While stationed in Japan, you earned the converted rank of Godan, or fifth degree Black Belt, under the Shotokan system of Karate, one of the five traditional Japanese martial arts system. Do you still practice Karate?
A: I still practice my martial arts, however, not as rigorous as in my early years. Kata’s are what I work on these days. Kata are the logical techniques of blocking, punching, striking and kicking techniques set sequences. My training in Kata is both spiritual as well as physical. My favorite Kata is called Gojushiho Dai along with its sister Sho.
I also practice the art of know as Iai-do, the way of the sword, art of drawing the Japanese sword. It is the modern noncombative physical and mental discipline based on the proficient use of the traditional Japanese Sword.
I hold a Renshi license (instructor’s license) in the 5 classical Japanese weapons; the Sai, Nunchakos, Bo, Jo and Kama.
Who are a few of your favorite authors?
A: William MacLeod Raine, Luke Short, Elmore Leonard, Edgar Rice Burroughs.
Preston & Child – Douglas Preston and Lincoln Child, Robert Ludlum, Lee Child, Clive Cussler.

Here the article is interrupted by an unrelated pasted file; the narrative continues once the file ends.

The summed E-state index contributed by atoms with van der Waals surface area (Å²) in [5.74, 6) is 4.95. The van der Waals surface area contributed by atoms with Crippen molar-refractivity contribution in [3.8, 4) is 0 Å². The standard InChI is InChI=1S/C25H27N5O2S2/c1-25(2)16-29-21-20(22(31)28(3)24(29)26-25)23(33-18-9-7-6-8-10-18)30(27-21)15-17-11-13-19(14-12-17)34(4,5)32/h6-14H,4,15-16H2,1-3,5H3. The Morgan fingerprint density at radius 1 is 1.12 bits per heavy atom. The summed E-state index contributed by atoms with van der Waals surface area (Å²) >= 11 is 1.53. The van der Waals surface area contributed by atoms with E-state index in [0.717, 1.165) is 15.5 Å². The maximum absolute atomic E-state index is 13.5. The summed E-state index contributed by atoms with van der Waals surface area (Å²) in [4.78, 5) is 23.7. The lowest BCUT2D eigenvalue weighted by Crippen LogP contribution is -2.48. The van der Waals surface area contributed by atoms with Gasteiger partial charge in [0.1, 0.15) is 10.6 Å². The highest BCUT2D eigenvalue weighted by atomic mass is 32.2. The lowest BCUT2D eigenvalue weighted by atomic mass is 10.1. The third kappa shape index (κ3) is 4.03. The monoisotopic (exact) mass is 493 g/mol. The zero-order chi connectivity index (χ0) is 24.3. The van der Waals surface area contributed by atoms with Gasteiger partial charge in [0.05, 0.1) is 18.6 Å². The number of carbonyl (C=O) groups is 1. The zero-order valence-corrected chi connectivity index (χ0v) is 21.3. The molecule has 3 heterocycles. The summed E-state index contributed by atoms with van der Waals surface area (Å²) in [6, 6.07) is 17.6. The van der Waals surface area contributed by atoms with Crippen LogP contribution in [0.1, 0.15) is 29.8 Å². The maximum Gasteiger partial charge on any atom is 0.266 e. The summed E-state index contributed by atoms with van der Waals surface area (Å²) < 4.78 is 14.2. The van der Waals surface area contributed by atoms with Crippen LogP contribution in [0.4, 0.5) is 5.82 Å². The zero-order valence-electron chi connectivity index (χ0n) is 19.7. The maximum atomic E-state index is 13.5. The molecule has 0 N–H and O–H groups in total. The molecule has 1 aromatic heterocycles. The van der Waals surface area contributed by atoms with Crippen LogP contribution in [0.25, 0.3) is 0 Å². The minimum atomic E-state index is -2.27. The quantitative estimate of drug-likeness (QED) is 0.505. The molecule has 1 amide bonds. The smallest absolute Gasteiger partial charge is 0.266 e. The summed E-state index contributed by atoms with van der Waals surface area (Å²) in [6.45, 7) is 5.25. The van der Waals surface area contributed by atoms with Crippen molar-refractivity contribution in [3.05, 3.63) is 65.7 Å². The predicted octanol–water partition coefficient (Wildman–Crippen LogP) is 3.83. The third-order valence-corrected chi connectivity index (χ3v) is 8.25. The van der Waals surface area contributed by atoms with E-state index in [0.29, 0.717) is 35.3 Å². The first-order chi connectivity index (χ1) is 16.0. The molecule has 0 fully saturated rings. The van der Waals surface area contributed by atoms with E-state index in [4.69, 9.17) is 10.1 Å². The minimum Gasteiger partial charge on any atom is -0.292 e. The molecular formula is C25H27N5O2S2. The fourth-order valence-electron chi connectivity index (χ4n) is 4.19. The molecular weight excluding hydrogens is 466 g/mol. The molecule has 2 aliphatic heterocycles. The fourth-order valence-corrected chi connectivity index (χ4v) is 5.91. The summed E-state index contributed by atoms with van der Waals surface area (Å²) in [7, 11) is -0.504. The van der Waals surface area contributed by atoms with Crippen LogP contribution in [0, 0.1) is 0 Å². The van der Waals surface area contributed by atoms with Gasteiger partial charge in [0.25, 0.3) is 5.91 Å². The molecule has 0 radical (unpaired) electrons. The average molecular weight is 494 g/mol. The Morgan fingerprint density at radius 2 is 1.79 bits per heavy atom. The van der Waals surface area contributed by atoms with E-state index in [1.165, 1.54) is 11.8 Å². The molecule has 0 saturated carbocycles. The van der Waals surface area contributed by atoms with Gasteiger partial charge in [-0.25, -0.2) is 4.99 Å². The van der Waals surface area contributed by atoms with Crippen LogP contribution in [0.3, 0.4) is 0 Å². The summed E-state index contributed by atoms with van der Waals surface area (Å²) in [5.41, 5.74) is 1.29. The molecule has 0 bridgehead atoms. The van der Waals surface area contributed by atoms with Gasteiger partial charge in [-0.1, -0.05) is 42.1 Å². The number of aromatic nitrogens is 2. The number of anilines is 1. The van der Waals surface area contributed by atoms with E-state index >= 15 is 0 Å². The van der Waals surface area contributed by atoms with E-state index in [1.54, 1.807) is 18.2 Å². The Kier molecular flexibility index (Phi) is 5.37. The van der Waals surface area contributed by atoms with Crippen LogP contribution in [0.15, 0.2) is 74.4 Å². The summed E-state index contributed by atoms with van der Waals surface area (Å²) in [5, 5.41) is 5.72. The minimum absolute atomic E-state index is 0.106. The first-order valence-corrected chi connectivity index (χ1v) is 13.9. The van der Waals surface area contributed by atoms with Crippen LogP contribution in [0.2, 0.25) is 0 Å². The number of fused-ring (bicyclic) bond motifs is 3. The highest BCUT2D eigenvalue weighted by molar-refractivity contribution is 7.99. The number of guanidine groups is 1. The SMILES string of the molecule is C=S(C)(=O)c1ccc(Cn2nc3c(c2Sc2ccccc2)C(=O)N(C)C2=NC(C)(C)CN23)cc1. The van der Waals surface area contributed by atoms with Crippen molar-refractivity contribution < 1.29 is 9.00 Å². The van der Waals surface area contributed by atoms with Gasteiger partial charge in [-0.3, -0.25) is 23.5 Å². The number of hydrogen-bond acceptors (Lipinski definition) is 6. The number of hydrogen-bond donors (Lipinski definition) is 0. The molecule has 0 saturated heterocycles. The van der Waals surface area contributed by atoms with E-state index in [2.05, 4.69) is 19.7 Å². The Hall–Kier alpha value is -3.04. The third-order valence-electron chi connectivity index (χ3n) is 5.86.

Are you currently working on any other book-related projects?
A: I have two projects I’m working on. The first is a follow up western on the character of Texas Ranger John Slade, whom I introduced in “Kill Slade—A John Slade Western.” It is a follow up on his life, and that of his father. An action packed western in the tradition of Louis L’Amour, Zane Grey, and Elmore Leonard. I have 18 chapters completed thus far.
My second project is the continuation of the adventures of CID Special Agent Jacqueline Sinclair titled “The Theseus Conspiracy,” with 13 chapters already completed. Sinclair’s best friend is killed and the CID agent vows to seek revenge on whoever ended her life and get to the bottom of it. But forces beyond her control are gathering, and she stands in their way.
What kind of impact and message do you hope this book might impact its readers’ lives?
A: When I began writing Requiem For The Dead, my primary theme was to let the reader know that freedom is worth fighting for, and justice can be achieved in one form or another. But revenge is of the lord. But sometime the lord is too busy. Clearly in the words of Shakespeare “If you prick us, do we not bleed? If you tickle us, do we not laugh? If you poison us, do we not die? And if you wrong us shall we not revenge?”
Confucius said, “Before you embark on a journey of revenge, dig two graves.”
Researchers and theorists believe that revenge is a form of establishing justice and that the threat of revenge may serve as a form of protection, a kind of enforcement of social cooperation.
I do believe that. Also, my story compels the reader to the realization that everything we do, or not do, has its consequences.